4 Shots from 4 Films is just what it says it is, 4 shots from 4 of our favorite films. As opposed to the reviews and recaps that we usually post, 4 Shots from 4 Films lets the visuals do the talking!

75 years ago today, Edie Sedgwick was born in Santa Barbara, California.

While at a party in 1970, Edie ran into a palm reader who grabbed her hand and then stepped away, shocked at just how short her lifeline was.  “It’s okay,” Edie sweetly told him, “I know.”  One year later Edie Sedgwick would pass away, with the cause of death officially being an overdose of barbiturates.  She only lived 27 years but, for a brief few years, she was one of the most famous women in America.  She was a model and an actress and, in her way, a revolutionary.  She died before she had a chance to play the roles that she truly deserved.  Instead, we have only a few films that she made with Andy Warhol and a lot of speculation about what could have been.

This post is dedicated to Edie on her birthday.

These are…

4 Shots From 4 Films

Beauty #2 (1965, dir by Andy Warhol)

Poor Little Rich Girl (1965, dir by Andy Warhol)

Outer and Inner Space (1966, dir by Andy Warhol)

Lupe (1966, dir by Andy Warhol)

Celebrate Easter With Andy Warhol and Edie Sedgwick!


To those who observe the holiday, happy Easter!

Above, we have a picture of Edie Sedgwick and Andy Warhol posing with two rabbits.  I’m not really sure whether or not this picture was actually taken for Easter but let’s pretend like it was.  Andy certainly doesn’t look very happy with his rabbit.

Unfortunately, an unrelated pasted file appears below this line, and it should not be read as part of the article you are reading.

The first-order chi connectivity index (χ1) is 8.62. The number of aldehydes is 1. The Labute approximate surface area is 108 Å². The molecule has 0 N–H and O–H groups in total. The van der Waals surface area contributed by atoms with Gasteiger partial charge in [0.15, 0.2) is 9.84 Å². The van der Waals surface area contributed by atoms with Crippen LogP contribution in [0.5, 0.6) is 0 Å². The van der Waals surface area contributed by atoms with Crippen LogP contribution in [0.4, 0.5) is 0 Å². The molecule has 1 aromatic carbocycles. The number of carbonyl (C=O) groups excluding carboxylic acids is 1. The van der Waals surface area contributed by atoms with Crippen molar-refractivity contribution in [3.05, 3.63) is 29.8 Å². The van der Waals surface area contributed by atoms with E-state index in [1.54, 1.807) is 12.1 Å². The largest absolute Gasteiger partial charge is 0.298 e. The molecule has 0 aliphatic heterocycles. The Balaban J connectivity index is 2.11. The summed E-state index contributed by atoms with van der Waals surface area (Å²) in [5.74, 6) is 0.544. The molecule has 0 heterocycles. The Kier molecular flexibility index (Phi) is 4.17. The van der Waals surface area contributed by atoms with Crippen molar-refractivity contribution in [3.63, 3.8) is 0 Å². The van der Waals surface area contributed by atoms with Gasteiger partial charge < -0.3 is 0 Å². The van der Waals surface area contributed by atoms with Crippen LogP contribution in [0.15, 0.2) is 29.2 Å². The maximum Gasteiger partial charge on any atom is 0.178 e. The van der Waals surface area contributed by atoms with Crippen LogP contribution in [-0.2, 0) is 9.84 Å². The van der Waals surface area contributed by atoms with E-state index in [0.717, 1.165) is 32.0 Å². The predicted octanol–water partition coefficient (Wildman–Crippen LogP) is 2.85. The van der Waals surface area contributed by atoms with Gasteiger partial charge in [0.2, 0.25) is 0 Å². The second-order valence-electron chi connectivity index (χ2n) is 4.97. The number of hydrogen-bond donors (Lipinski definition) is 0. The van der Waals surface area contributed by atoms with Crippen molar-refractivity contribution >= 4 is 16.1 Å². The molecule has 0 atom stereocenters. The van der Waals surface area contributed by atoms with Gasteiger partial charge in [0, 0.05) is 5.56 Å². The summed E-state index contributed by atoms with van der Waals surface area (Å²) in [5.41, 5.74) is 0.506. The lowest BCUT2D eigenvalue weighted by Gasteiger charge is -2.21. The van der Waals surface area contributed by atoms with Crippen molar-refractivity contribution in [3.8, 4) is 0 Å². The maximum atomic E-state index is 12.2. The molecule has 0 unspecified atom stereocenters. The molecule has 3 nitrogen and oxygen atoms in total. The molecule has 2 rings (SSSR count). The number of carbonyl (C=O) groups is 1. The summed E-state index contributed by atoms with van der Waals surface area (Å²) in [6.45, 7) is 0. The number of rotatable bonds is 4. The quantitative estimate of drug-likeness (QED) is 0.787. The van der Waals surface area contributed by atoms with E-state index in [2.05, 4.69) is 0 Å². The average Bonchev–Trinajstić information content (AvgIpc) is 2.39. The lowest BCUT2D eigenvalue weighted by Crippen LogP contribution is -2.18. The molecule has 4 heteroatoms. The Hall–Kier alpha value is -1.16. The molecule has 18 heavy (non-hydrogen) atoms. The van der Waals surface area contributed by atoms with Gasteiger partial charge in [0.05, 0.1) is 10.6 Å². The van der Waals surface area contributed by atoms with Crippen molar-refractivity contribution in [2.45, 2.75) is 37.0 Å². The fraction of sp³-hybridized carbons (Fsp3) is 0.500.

Fortunately, he appears to be in a better mood in the picture below, which also features both Edie and Catherine Deneuve.

And, finally, in this next picture, Andy is finally actually smiling.  How couldn’t you smile with that many rabbits around?  Seriously, rabbits are incredibly cute.

Finally, let’s end this with Andy Warhol’s 1982 painting, Eggs:

4 Shots From 4 Films: The Creation of the Humanoids, Award Presentation to Andy Warhol, Vinyl, Basquiat


4 Shots from 4 Films is just what it says it is, 4 shots from 4 of our favorite films. As opposed to the reviews and recaps that we usually post, 4 Shots from 4 Films lets the visuals do the talking!

Happy Pop Art Day!

4 Shot From 4 Films

The Creation of the Humanoids (1962, dir by Wesley Barry)

Award Presentation to Andy Warhol (1964, dir by Jonas Mekas)

Vinyl (1965, dir by Andy Warhol)

Basquiat (1996, dir by Julian Schnabel)

 

A Blast From The Past: You Are The One (dir by Andy Warhol)


Pop artist Andy Warhol wasn’t just a painter and a celebrity.  He was also a filmmaker.